Andrew Vakulin, BSc (Hons); Stuart D. Baulk, PhD; Peter G. Catcheside, PhD; Nick A. Antic, MBBS, PhD; Cameron J. van den Heuvel, PhD; Jillian Dorrian, PhD; R. Doug McEvoy, MD
Acknowledgment: The authors thank the developers of the AusEd driving simulator and all technical and research staff from the Adelaide Institute for Sleep Health.
Grant Support: By the Australian National Health and Medical Research Council (project grant 390400).
Potential Conflicts of Interest: None disclosed.
Reproducible Research Statement:Study protocol: Not available. Statistical code: Available from Dr. Catcheside (Peter.Catcheside@health.sa.gov.au). Data set: Not available.
Requests for Single Reprints: Andrew Vakulin, BSc (Hons), Adelaide Institute for Sleep Health, Repatriation General Hospital, Daws Road, Daw Park, Adelaide, SA 5041, Australia; e-mail, firstname.lastname@example.org.
Current Author Addresses: Mr. Vakulin and Drs. Catcheside, Antic, and McEvoy: Adelaide Institute for Sleep Health, Repatriation General Hospital, Daws Road, Daw Park, Adelaide, SA 5041, Australia.
Dr. Baulk: 19/10 Connaught Street, Grange, SA 5022, Australia.
Dr. van den Heuvel: Discipline of Paediatrics, University of Adelaide, Women's and Children's Hospital, King William Road, Adelaide, SA 5006, Australia.
Dr. Dorrian: Centre for Sleep Research, University of South Australia, City East Campus, Frome Road, Adelaide, SA 5000, Australia.
Author Contributions: Conception and design: S.D. Baulk, N.A. Antic, C.J. van den Heuvel, R.D. McEvoy.
Analysis and interpretation of the data: A. Vakulin, S.D. Baulk, P.G. Catcheside, C.J. van den Heuvel, J. Dorrian, R.D. McEvoy.
Drafting of the article: A. Vakulin, S.D. Baulk, P.G. Catcheside, N.A. Antic, J. Dorrian, R.D. McEvoy.
Critical revision of the article for important intellectual content: A. Vakulin, P.G. Catcheside, N.A. Antic, C.J. van den Heuvel, J. Dorrian, R.D. McEvoy.
Final approval of the article: A. Vakulin, S.D. Baulk, P.G. Catcheside, N.A. Antic, C.J. van den Heuvel, J. Dorrian, R.D. McEvoy.
Provision of study materials or patients: R.D. McEvoy.
Statistical expertise: A. Vakulin, P.G. Catcheside, J. Dorrian.
Obtaining of funding: S.D. Baulk, N.A. Antic, C.J. van den Heuvel, R.D. McEvoy.
Administrative, technical, or logistic support: A. Vakulin, S.D. Baulk, P.G. Catcheside, N.A. Antic, R.D. McEvoy.
Collection and assembly of data: A. Vakulin, S.D. Baulk, P.G. Catcheside.
Vakulin A, Baulk SD, Catcheside PG, Antic NA, van den Heuvel CJ, Dorrian J, et al. Effects of Alcohol and Sleep Restriction on Simulated Driving Performance in Untreated Patients With Obstructive Sleep Apnea. Ann Intern Med. 2009;151:447-455. doi: 10.7326/0003-4819-151-7-200910060-00005
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Published: Ann Intern Med. 2009;151(7):447-455.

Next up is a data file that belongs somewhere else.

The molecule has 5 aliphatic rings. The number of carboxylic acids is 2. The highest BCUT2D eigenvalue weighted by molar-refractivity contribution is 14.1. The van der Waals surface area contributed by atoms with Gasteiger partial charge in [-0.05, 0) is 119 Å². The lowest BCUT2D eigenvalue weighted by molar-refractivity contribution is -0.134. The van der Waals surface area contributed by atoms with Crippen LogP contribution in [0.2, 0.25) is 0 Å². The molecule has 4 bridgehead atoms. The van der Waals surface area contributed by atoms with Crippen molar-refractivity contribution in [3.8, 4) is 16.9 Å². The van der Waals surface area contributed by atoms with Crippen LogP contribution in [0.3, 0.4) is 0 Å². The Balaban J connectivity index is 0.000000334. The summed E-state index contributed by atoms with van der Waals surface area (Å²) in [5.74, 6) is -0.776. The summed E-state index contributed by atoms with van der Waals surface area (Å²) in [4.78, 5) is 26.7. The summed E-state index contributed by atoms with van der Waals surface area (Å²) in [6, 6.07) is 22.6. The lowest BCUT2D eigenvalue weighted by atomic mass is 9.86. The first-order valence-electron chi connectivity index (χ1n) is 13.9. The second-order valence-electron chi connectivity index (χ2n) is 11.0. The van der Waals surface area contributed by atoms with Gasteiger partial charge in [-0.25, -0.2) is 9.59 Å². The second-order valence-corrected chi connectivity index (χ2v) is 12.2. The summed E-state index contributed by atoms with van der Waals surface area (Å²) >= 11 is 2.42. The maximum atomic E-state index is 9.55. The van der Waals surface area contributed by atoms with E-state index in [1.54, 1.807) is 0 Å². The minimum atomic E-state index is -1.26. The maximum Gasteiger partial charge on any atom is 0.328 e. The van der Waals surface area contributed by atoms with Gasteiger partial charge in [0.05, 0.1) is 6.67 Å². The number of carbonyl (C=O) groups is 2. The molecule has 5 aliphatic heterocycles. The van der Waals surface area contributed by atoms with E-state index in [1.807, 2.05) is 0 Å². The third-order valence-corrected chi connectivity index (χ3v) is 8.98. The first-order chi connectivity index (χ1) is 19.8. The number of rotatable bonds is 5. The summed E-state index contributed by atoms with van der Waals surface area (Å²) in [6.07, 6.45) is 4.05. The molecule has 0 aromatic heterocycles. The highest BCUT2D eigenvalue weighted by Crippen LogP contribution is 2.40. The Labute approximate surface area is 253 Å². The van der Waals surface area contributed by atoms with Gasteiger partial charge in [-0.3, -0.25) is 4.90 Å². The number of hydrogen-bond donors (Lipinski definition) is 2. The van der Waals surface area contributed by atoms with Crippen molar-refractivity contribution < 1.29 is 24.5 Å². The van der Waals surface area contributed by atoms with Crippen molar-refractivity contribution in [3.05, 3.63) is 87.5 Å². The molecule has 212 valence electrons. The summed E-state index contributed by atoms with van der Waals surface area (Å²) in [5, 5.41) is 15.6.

Because of previous sleep disturbance and sleep hypoxia, patients with obstructive sleep apnea (OSA) might be more vulnerable to the effects of alcohol and sleep restriction than healthy persons.
To compare the effects of sleep restriction and alcohol on driving simulator performance in patients with OSA and age-matched control participants.
Driving simulator assessments in 2 groups under 3 different conditions presented in random order.
Adelaide Institute for Sleep Health, Sleep Laboratory, Adelaide, Australia.
38 untreated patients with OSA and 20 control participants.
Steering deviation, crashes, and braking reaction time.
Unrestricted sleep, sleep restricted to a maximum of 4 hours, and ingestion of an amount of 40% vodka calculated to achieve a blood alcohol level of 0.05 g/dL.
Patients with OSA demonstrated increased steering deviation compared with control participants (mean, 50.5 cm [95% CI, 46.1 to 54.9 cm] in the OSA group and 38.4 cm [CI, 32.4 to 44.4 cm] in the control group; PÂ < 0.01) and significantly greater steering deterioration over time (group by time interaction, PÂ = 0.02). The increase in steering deviation after sleep restriction and alcohol was approximately 40% greater in patients with OSA than in control participants (group by condition interaction, PÂ = 0.04). Patients with OSA crashed more frequently than control participants (1 vs. 24 participants; odds ratio [OR], 25.4; PÂ = 0.03) and crashed more frequently after sleep restriction (OR, 4.0; PÂ < 0.01) and alcohol consumption (OR, 2.3; PÂ = 0.02) than after normal sleep. In patients with OSA, prolonged eye closure (>2 seconds) and microsleeps (> 2 seconds of theta activity on electroencephalography) were significant crash predictors (OR, 19.2 and 7.2, respectively; PÂ < 0.01). Braking reaction time was slower after sleep restriction than after normal sleep (mean, 1.39 [SD, 0.06] seconds vs. 1.22 [SD, 0.04] seconds; PÂ < 0.01) but not after alcohol consumption. No group differences were found.
Simulated driving was assessed rather than on-road driving.
Patients with OSA are more vulnerable than healthy persons to the effects of alcohol consumption and sleep restriction on various driving performance variables.
Australian National Health and Medical Research Council.
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